Women’s Decision Making Patterns During Heart Attack Symptoms


Reluctance to call 911 was a major theme in many stories regardless of the patterns of decision making.

Educating women and their physicians about interpreting the symptoms of myocardial infarction remains a significant obstacle in reducing decision time.



Understanding Treatment-Seeking Delay in Women with Acute Myocardial Infarction:

Descriptions of Decision-Making Patterns


In this qualitative study, 52 women were asked in semi-structured interviews to describe the symptoms and related thoughts, decisions, and actions from the onset of symptoms of myocardial infarction to arrival at the hospital.

Study participants were 38 to 87 years old , had a mean of 13.1 years of education, and were predominantly white, insured, married, and unemployed, retired, or housewives.

Narrative analysis was used to examine the stories and to identify patterns of decision-making behavior.


“Knowing” Group

The knowing group encompassed women who knew that they would seek care for their symptoms or who knew that they needed help, although this classification does not mean that women knew that they were having a heart attack.

Knowing and Going

The 14 women with stories of knowing and going knew almost immediately that something was wrong; sometimes, but not always, they knew or suspected they were having a heart attack.

Knowing and Letting Someone Take Over

The stories of the 4 women with the pattern of knowing and letting someone take over suggested that women did not always know or say that their symptoms were heart related or even explain their symptoms

Knowing and Going on the Patient’s Own Terms

The 3 women classified as knowing and going on the patient’s own terms recognized symptoms, but their stories were different. Even when these women described seeking advice, they did not always follow the advice, choosing to reach medical care in other ways. These other ways involved driving to the hospital rather than calling 911 and calling a primary care provider rather than going to the hospital, all of which added time.

Knowing and Waiting

The 4 women in the knowing-and-waiting group decided that they needed help but did not call during the night or on the weekend. Usually they delayed seeking treatment because they did not want to disturb others; so they waited until the morning or Monday to seek help.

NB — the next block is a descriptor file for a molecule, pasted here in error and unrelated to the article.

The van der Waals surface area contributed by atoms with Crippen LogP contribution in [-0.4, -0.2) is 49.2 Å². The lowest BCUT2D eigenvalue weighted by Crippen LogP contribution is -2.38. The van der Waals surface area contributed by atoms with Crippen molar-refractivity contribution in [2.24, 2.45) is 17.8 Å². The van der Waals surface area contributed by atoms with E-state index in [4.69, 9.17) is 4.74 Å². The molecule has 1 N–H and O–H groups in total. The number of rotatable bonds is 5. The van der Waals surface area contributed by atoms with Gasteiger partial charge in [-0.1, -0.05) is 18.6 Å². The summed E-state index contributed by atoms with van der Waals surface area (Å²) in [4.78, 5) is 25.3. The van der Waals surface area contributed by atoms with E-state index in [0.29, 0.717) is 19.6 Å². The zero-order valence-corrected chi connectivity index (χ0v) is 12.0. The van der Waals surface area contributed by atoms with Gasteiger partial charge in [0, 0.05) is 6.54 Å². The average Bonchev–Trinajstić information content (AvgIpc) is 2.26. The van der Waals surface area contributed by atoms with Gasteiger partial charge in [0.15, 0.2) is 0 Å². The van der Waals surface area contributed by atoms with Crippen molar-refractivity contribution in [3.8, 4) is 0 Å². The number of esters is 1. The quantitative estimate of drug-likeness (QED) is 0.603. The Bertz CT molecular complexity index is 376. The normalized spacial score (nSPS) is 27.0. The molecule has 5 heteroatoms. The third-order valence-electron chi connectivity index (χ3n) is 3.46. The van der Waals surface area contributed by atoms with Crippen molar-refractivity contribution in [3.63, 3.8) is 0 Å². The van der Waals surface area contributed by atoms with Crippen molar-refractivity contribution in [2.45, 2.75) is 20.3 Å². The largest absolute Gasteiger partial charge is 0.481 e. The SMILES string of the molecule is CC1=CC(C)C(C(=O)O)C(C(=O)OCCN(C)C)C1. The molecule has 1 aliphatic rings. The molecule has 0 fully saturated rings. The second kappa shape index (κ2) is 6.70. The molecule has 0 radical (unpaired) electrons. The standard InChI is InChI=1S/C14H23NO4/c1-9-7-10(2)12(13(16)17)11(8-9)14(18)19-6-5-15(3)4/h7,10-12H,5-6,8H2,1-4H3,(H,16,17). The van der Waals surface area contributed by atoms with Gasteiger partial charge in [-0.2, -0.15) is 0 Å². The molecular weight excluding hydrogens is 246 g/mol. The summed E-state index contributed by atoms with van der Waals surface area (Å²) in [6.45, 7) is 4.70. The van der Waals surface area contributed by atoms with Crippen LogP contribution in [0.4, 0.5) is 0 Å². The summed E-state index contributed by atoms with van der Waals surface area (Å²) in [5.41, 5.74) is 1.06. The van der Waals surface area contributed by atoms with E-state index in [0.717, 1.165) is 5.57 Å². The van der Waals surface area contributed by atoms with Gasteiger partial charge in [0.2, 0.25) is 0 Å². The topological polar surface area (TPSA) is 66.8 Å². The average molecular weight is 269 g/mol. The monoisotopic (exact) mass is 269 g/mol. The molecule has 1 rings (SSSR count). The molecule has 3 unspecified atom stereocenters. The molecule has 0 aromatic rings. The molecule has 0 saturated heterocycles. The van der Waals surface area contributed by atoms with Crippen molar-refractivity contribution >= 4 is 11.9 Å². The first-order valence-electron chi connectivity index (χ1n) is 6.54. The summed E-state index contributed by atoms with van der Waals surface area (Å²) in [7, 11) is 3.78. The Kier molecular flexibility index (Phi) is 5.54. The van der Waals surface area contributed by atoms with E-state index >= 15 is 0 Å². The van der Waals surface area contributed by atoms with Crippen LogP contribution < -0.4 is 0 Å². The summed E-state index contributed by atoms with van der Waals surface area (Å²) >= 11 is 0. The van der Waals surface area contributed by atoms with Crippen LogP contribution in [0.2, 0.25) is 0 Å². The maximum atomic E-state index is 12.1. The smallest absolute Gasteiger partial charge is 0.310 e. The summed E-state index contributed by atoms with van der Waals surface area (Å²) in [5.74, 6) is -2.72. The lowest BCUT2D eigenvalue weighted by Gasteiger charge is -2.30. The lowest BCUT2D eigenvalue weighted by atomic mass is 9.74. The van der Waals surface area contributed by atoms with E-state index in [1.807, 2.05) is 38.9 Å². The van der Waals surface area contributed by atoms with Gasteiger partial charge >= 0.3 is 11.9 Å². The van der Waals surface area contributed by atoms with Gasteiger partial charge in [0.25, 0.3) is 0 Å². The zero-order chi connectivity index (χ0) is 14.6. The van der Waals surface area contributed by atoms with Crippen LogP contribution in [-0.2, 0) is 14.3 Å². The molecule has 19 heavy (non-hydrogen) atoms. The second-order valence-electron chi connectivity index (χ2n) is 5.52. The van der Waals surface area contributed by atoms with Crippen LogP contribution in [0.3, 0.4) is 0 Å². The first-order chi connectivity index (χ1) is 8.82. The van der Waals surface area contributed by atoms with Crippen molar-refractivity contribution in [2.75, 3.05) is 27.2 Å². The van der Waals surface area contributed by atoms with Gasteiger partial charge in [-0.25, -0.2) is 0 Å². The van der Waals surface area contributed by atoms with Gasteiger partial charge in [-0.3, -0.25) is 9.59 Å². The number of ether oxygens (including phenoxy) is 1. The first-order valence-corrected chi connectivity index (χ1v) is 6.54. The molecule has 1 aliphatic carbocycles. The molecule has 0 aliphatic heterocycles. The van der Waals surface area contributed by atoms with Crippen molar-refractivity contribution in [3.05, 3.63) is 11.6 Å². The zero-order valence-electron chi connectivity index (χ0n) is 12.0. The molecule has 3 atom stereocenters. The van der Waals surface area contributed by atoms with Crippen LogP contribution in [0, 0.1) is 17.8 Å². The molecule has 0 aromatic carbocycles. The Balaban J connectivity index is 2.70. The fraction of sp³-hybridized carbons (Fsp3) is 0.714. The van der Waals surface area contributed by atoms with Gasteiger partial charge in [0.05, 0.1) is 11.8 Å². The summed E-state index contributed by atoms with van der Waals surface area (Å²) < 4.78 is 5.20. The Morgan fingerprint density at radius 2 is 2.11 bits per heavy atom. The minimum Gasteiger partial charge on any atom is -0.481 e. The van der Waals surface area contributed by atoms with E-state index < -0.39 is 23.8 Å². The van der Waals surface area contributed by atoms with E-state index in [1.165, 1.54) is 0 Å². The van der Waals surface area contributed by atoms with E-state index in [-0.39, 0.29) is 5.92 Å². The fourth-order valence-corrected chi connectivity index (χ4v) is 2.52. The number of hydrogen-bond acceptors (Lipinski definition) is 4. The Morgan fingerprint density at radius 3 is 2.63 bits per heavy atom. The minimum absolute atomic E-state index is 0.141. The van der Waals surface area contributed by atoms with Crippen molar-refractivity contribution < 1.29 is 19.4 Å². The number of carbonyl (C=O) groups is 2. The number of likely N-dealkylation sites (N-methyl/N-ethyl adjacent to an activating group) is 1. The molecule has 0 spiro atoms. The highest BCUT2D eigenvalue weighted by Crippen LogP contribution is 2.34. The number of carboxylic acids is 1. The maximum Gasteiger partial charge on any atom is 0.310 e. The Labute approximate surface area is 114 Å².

“Managing” Group

Women in the managing group had a steady or smooth pattern of decision making. Women with managing stories decided on a course and followed it until a trigger prompted action

Managing an Alternative Hypothesis

A total of 11 women had stories that fit into the pattern described as managing an alternative hypothesis; 7 of the 11 attributed the cause of their symptoms to gastrointestinal problems. Many started their story by saying, “I thought I had…”


A total of 12 women had stories that were categorized as minimizing. Women with these stories tried to ignore their symptoms or hoped the symptoms would go away.


American Journal of Clinical Care

July 2005

Dr. Parker’s Commentary

Although this is not the usual “scientific” study,  I found this to be more interesting than the usual medical research approach.

It is a small study , but it captures the personality and psychological differences  involved in decision making.

Clearly, one is going to be able to make better decision if  one is aware of the possible symptoms of having a heart attack; minimizing and denial are the least effective strategies.



If you can keep your head when all about you are losing theirs, it’s just possible you haven’t grasped the situation.”

Jean Kerr


Dr. Parker is a 68 year old heart attack survivor and cardiac psychologist.He is an Honors graduate of Stanford University with forty years of clinical experience. Dr. Parker is available for consultation on heart matters. Contact him at heartcurrents(at)gmail.com.